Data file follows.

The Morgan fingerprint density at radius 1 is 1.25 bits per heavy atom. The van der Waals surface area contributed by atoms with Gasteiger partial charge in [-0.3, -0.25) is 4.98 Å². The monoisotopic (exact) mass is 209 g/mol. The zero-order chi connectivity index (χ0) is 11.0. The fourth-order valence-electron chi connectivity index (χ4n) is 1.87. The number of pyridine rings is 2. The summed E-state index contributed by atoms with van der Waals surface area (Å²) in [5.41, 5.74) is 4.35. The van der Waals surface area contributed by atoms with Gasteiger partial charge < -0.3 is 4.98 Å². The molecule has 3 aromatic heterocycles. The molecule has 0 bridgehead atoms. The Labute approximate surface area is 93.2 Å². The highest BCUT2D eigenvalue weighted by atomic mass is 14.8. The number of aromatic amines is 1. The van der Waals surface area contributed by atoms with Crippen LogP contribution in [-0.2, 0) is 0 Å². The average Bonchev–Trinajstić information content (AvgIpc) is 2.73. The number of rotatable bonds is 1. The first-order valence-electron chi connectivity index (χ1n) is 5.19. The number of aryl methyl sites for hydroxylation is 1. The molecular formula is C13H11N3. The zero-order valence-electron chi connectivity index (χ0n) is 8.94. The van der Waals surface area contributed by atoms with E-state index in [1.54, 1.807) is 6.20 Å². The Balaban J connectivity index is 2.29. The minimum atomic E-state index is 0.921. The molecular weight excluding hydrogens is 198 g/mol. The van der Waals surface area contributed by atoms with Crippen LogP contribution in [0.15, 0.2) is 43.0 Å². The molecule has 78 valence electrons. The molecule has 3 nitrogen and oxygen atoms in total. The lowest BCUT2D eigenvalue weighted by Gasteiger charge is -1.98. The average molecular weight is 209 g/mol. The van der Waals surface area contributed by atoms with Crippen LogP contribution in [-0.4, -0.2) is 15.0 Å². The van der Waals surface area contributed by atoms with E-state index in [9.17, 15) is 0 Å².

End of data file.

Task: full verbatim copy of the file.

The Morgan fingerprint density at radius 1 is 1.25 bits per heavy atom. The van der Waals surface area contributed by atoms with Gasteiger partial charge in [-0.3, -0.25) is 4.98 Å². The monoisotopic (exact) mass is 209 g/mol. The zero-order chi connectivity index (χ0) is 11.0. The fourth-order valence-electron chi connectivity index (χ4n) is 1.87. The number of pyridine rings is 2. The summed E-state index contributed by atoms with van der Waals surface area (Å²) in [5.41, 5.74) is 4.35. The van der Waals surface area contributed by atoms with Gasteiger partial charge < -0.3 is 4.98 Å². The molecule has 3 aromatic heterocycles. The molecule has 0 bridgehead atoms. The Labute approximate surface area is 93.2 Å². The highest BCUT2D eigenvalue weighted by atomic mass is 14.8. The number of aromatic amines is 1. The van der Waals surface area contributed by atoms with Crippen LogP contribution in [-0.2, 0) is 0 Å². The average Bonchev–Trinajstić information content (AvgIpc) is 2.73. The number of rotatable bonds is 1. The first-order valence-electron chi connectivity index (χ1n) is 5.19. The number of aryl methyl sites for hydroxylation is 1. The molecular formula is C13H11N3. The zero-order valence-electron chi connectivity index (χ0n) is 8.94. The van der Waals surface area contributed by atoms with E-state index in [1.54, 1.807) is 6.20 Å². The Balaban J connectivity index is 2.29. The minimum atomic E-state index is 0.921. The molecular weight excluding hydrogens is 198 g/mol. The van der Waals surface area contributed by atoms with Crippen LogP contribution in [0.15, 0.2) is 43.0 Å². The molecule has 78 valence electrons. The molecule has 3 nitrogen and oxygen atoms in total. The lowest BCUT2D eigenvalue weighted by Gasteiger charge is -1.98. The average molecular weight is 209 g/mol. The van der Waals surface area contributed by atoms with Crippen LogP contribution in [-0.4, -0.2) is 15.0 Å². The van der Waals surface area contributed by atoms with E-state index in [9.17, 15) is 0 Å².